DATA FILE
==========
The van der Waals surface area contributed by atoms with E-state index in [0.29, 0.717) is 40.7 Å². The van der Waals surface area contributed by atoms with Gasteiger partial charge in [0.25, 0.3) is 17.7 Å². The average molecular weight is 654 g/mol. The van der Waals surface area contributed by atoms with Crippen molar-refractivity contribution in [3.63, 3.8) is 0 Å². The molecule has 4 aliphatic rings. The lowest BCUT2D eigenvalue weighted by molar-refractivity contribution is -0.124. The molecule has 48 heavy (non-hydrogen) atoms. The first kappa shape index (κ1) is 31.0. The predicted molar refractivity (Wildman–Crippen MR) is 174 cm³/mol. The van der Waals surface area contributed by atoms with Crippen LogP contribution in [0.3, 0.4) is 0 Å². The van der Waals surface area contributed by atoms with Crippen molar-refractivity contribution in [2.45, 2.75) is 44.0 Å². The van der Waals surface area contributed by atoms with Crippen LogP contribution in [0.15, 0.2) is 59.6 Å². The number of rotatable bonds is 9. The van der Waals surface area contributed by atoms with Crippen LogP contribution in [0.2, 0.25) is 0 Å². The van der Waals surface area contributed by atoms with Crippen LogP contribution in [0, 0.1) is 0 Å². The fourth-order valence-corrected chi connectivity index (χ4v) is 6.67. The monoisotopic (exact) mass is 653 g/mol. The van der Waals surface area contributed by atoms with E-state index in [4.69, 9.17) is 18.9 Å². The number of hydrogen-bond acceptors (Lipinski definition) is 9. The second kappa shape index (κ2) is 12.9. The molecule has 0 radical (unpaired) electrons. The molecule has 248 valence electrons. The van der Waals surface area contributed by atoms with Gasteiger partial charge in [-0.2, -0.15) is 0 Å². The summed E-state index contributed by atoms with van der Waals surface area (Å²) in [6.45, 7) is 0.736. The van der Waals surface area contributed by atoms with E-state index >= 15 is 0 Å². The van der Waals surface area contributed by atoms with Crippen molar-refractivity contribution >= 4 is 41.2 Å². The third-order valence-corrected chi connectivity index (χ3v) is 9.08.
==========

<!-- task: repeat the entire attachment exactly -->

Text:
The van der Waals surface area contributed by atoms with E-state index in [0.29, 0.717) is 40.7 Å². The van der Waals surface area contributed by atoms with Gasteiger partial charge in [0.25, 0.3) is 17.7 Å². The average molecular weight is 654 g/mol. The van der Waals surface area contributed by atoms with Crippen molar-refractivity contribution in [3.63, 3.8) is 0 Å². The molecule has 4 aliphatic rings. The lowest BCUT2D eigenvalue weighted by molar-refractivity contribution is -0.124. The molecule has 48 heavy (non-hydrogen) atoms. The first kappa shape index (κ1) is 31.0. The predicted molar refractivity (Wildman–Crippen MR) is 174 cm³/mol. The van der Waals surface area contributed by atoms with Crippen LogP contribution in [0.3, 0.4) is 0 Å². The van der Waals surface area contributed by atoms with Crippen molar-refractivity contribution in [2.45, 2.75) is 44.0 Å². The van der Waals surface area contributed by atoms with Crippen LogP contribution in [0.15, 0.2) is 59.6 Å². The number of rotatable bonds is 9. The van der Waals surface area contributed by atoms with Crippen LogP contribution in [0.2, 0.25) is 0 Å². The van der Waals surface area contributed by atoms with Crippen LogP contribution in [0, 0.1) is 0 Å². The fourth-order valence-corrected chi connectivity index (χ4v) is 6.67. The monoisotopic (exact) mass is 653 g/mol. The van der Waals surface area contributed by atoms with E-state index in [4.69, 9.17) is 18.9 Å². The number of hydrogen-bond acceptors (Lipinski definition) is 9. The second kappa shape index (κ2) is 12.9. The molecule has 0 radical (unpaired) electrons. The molecule has 248 valence electrons. The van der Waals surface area contributed by atoms with Gasteiger partial charge in [-0.2, -0.15) is 0 Å². The summed E-state index contributed by atoms with van der Waals surface area (Å²) in [6.45, 7) is 0.736. The van der Waals surface area contributed by atoms with E-state index >= 15 is 0 Å². The van der Waals surface area contributed by atoms with Crippen molar-refractivity contribution >= 4 is 41.2 Å². The third-order valence-corrected chi connectivity index (χ3v) is 9.08.